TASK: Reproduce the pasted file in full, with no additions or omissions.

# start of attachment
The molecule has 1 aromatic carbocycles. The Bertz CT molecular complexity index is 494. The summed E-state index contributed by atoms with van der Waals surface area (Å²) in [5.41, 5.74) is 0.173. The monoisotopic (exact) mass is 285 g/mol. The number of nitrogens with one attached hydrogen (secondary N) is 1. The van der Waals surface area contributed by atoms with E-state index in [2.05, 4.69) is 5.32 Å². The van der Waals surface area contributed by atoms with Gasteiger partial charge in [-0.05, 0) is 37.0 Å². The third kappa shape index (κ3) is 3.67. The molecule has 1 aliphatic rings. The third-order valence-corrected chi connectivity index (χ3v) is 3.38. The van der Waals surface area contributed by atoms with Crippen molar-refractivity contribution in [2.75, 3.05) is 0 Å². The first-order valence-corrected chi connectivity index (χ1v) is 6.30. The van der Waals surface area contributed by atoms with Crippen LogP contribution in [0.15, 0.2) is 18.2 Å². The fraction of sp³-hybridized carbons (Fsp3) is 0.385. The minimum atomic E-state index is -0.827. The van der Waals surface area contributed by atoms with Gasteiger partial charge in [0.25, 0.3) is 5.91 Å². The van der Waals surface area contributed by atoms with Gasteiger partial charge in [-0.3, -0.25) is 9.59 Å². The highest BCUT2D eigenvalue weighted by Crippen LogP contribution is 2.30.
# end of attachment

The molecule has 1 aromatic carbocycles. The Bertz CT molecular complexity index is 494. The summed E-state index contributed by atoms with van der Waals surface area (Å²) in [5.41, 5.74) is 0.173. The monoisotopic (exact) mass is 285 g/mol. The number of nitrogens with one attached hydrogen (secondary N) is 1. The van der Waals surface area contributed by atoms with E-state index in [2.05, 4.69) is 5.32 Å². The van der Waals surface area contributed by atoms with Gasteiger partial charge in [-0.05, 0) is 37.0 Å². The third kappa shape index (κ3) is 3.67. The molecule has 1 aliphatic rings. The third-order valence-corrected chi connectivity index (χ3v) is 3.38. The van der Waals surface area contributed by atoms with Crippen molar-refractivity contribution in [2.75, 3.05) is 0 Å². The first-order valence-corrected chi connectivity index (χ1v) is 6.30. The van der Waals surface area contributed by atoms with Crippen LogP contribution in [0.15, 0.2) is 18.2 Å². The fraction of sp³-hybridized carbons (Fsp3) is 0.385. The minimum atomic E-state index is -0.827. The van der Waals surface area contributed by atoms with Gasteiger partial charge in [0.25, 0.3) is 5.91 Å². The van der Waals surface area contributed by atoms with Gasteiger partial charge in [-0.3, -0.25) is 9.59 Å². The highest BCUT2D eigenvalue weighted by Crippen LogP contribution is 2.30.